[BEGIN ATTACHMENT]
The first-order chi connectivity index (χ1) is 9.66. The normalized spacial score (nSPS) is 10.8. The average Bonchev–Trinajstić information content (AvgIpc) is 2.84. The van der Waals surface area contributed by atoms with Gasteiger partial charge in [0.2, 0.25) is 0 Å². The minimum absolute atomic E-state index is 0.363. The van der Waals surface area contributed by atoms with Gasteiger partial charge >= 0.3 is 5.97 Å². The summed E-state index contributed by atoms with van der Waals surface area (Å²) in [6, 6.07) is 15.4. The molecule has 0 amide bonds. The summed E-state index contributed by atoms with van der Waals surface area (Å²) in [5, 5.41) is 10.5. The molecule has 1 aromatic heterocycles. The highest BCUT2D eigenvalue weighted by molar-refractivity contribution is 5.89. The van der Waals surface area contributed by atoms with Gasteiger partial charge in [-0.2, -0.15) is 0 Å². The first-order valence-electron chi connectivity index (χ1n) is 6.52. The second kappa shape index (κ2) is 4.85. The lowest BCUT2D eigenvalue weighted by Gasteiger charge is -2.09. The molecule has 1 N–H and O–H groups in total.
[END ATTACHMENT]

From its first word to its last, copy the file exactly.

The first-order chi connectivity index (χ1) is 9.66. The normalized spacial score (nSPS) is 10.8. The average Bonchev–Trinajstić information content (AvgIpc) is 2.84. The van der Waals surface area contributed by atoms with Gasteiger partial charge in [0.2, 0.25) is 0 Å². The minimum absolute atomic E-state index is 0.363. The van der Waals surface area contributed by atoms with Gasteiger partial charge >= 0.3 is 5.97 Å². The summed E-state index contributed by atoms with van der Waals surface area (Å²) in [6, 6.07) is 15.4. The molecule has 0 amide bonds. The summed E-state index contributed by atoms with van der Waals surface area (Å²) in [5, 5.41) is 10.5. The molecule has 1 aromatic heterocycles. The highest BCUT2D eigenvalue weighted by molar-refractivity contribution is 5.89. The van der Waals surface area contributed by atoms with Gasteiger partial charge in [-0.2, -0.15) is 0 Å². The first-order valence-electron chi connectivity index (χ1n) is 6.52. The second kappa shape index (κ2) is 4.85. The lowest BCUT2D eigenvalue weighted by Gasteiger charge is -2.09. The molecule has 1 N–H and O–H groups in total.